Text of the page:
One day the queen called on her stepdaughter. She walked about the room, saying, “You’re all right, aren’t you? I see you’re a trifle slimmer, but that’s certainly no cause for concern, is it? It’s true, isn’t it, you’ve never felt better?” As she talked, she checked to see that everything was in place. She opened the window and peered out. Here came the prince in yellow along the trail with his dogs. “If this silly girl thinks she is going to flirt at the window,” said the stepmother to herself, “she has another thought coming to her.” She sent the girl for a glass of water and some sugar, then hurriedly removed five or six hairpins from her own hair and concealed them in the pillow with the sharp points sticking straight up. “That will teach her to lean on the windowsill!” The girl returned with the water and sugar, but the queen said, “Oh, I’m no longer thirsty; you drink it, my dear! I must be getting back to your father. You don’t need anything, do you? Well, goodbye.” And she was off.
As soon as the queen’s carriage was out of sight, the girl hurriedly flipped over the pages of the book, the prince turned into a canary, flew to the window, and struck the pillow like an arrow. He instantly let out a shrill cry of pain. The yellow feathers were stained with blood; the canary had driven the pins into his breast. He rose with a convulsive flapping, trusted himself to the wind, descended in irregular arcs, and lit on the ground with outstretched wings. The frightened princess, not yet fully aware of what had happened, quickly turned the pages back in the hope there would be no wounds when he regained his human form. Alas, the prince reappeared dripping blood from the deep stabs that had rent the yellow garment on his chest, and lay back surrounded by his dogs.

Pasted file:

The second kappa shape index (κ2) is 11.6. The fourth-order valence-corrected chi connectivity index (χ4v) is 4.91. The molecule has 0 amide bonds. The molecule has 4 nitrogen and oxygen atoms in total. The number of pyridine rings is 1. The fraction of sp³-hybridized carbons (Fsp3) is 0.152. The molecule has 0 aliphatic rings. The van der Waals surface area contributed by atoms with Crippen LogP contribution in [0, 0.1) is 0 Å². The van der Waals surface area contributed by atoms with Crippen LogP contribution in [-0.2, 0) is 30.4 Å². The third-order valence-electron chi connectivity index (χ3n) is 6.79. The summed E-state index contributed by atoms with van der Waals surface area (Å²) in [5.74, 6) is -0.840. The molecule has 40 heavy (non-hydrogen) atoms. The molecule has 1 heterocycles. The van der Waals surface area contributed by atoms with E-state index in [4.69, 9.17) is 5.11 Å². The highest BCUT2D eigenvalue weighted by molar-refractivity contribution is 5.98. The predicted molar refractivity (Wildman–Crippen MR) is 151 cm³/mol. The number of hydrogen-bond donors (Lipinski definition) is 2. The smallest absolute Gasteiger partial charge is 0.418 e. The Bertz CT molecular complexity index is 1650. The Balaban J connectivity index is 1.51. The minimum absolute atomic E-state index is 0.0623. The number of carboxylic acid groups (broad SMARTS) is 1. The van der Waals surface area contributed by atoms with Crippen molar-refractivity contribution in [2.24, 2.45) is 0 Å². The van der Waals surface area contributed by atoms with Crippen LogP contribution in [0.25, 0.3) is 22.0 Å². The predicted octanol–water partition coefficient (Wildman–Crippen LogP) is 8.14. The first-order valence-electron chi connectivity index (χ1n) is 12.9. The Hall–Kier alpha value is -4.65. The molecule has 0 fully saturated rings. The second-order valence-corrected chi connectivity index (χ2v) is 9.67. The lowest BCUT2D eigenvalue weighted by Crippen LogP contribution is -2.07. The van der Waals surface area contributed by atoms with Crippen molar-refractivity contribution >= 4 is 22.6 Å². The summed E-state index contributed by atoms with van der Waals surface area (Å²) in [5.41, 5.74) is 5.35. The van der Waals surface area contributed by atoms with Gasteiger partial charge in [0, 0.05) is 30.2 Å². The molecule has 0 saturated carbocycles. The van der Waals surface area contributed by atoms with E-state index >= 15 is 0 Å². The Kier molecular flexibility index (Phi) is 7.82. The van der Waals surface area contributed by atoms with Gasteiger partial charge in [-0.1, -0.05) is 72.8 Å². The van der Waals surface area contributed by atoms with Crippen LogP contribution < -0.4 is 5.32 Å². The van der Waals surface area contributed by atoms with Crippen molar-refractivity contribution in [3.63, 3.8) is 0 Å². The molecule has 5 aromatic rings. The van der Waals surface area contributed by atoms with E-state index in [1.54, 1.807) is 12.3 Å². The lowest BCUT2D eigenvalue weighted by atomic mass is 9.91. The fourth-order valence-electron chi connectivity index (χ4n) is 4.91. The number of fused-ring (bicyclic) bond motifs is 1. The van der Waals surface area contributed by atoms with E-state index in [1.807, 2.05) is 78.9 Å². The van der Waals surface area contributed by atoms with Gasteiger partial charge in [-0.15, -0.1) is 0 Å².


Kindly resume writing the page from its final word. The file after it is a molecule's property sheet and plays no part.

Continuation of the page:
At the howling of the dogs, the other hunters came to his aid and carried him off on a stretcher of branches, but he didn’t so much as glance up at the window of his beloved, who was still overwhelmed with grief and fright.
Back at his palace, the prince showed no promise of recovery, nor did the doctors know what to do for him. The wounds refused to heal over, and constantly hurt. His father the king posted proclamations on every street corner promising a fortune to anyone who could cure him, but not a soul turned up to try.